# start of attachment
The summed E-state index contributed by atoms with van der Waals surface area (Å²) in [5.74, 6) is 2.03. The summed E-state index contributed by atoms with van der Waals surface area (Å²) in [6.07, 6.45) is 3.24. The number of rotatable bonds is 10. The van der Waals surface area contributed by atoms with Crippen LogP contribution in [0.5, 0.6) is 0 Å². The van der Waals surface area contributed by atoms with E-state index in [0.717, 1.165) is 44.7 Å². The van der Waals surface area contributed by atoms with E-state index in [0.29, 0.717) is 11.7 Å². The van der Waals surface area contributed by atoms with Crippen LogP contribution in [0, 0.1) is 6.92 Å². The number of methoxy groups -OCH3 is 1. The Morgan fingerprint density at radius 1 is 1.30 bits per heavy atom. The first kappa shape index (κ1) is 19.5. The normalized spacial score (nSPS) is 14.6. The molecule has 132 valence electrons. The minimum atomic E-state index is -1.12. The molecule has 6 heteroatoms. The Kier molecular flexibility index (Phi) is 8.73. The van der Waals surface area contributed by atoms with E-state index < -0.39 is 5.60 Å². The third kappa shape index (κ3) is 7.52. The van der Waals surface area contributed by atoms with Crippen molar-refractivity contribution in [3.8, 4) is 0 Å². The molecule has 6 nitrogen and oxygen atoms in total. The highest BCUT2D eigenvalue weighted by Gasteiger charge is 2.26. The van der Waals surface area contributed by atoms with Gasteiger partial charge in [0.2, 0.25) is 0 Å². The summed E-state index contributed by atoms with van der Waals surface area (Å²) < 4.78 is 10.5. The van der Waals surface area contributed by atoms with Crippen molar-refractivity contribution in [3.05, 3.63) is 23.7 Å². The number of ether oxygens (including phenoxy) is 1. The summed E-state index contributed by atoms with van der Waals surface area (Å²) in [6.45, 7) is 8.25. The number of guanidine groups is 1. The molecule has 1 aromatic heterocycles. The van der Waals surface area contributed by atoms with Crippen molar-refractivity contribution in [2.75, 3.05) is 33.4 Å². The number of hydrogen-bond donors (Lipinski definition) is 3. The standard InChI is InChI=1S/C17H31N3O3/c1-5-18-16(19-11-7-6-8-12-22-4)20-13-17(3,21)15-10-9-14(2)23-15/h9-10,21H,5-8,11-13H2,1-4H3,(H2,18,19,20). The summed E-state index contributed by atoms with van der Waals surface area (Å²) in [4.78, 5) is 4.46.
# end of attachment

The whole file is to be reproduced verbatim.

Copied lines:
The summed E-state index contributed by atoms with van der Waals surface area (Å²) in [5.74, 6) is 2.03. The summed E-state index contributed by atoms with van der Waals surface area (Å²) in [6.07, 6.45) is 3.24. The number of rotatable bonds is 10. The van der Waals surface area contributed by atoms with Crippen LogP contribution in [0.5, 0.6) is 0 Å². The van der Waals surface area contributed by atoms with E-state index in [0.717, 1.165) is 44.7 Å². The van der Waals surface area contributed by atoms with E-state index in [0.29, 0.717) is 11.7 Å². The van der Waals surface area contributed by atoms with Crippen LogP contribution in [0, 0.1) is 6.92 Å². The number of methoxy groups -OCH3 is 1. The Morgan fingerprint density at radius 1 is 1.30 bits per heavy atom. The first kappa shape index (κ1) is 19.5. The normalized spacial score (nSPS) is 14.6. The molecule has 132 valence electrons. The minimum atomic E-state index is -1.12. The molecule has 6 heteroatoms. The Kier molecular flexibility index (Phi) is 8.73. The van der Waals surface area contributed by atoms with E-state index < -0.39 is 5.60 Å². The third kappa shape index (κ3) is 7.52. The van der Waals surface area contributed by atoms with Crippen molar-refractivity contribution in [3.8, 4) is 0 Å². The molecule has 6 nitrogen and oxygen atoms in total. The highest BCUT2D eigenvalue weighted by Gasteiger charge is 2.26. The van der Waals surface area contributed by atoms with Gasteiger partial charge in [0.2, 0.25) is 0 Å². The summed E-state index contributed by atoms with van der Waals surface area (Å²) < 4.78 is 10.5. The van der Waals surface area contributed by atoms with Crippen molar-refractivity contribution in [3.05, 3.63) is 23.7 Å². The number of ether oxygens (including phenoxy) is 1. The summed E-state index contributed by atoms with van der Waals surface area (Å²) in [6.45, 7) is 8.25. The number of guanidine groups is 1. The molecule has 1 aromatic heterocycles. The van der Waals surface area contributed by atoms with Crippen molar-refractivity contribution in [2.75, 3.05) is 33.4 Å². The number of hydrogen-bond donors (Lipinski definition) is 3. The standard InChI is InChI=1S/C17H31N3O3/c1-5-18-16(19-11-7-6-8-12-22-4)20-13-17(3,21)15-10-9-14(2)23-15/h9-10,21H,5-8,11-13H2,1-4H3,(H2,18,19,20). The summed E-state index contributed by atoms with van der Waals surface area (Å²) in [4.78, 5) is 4.46.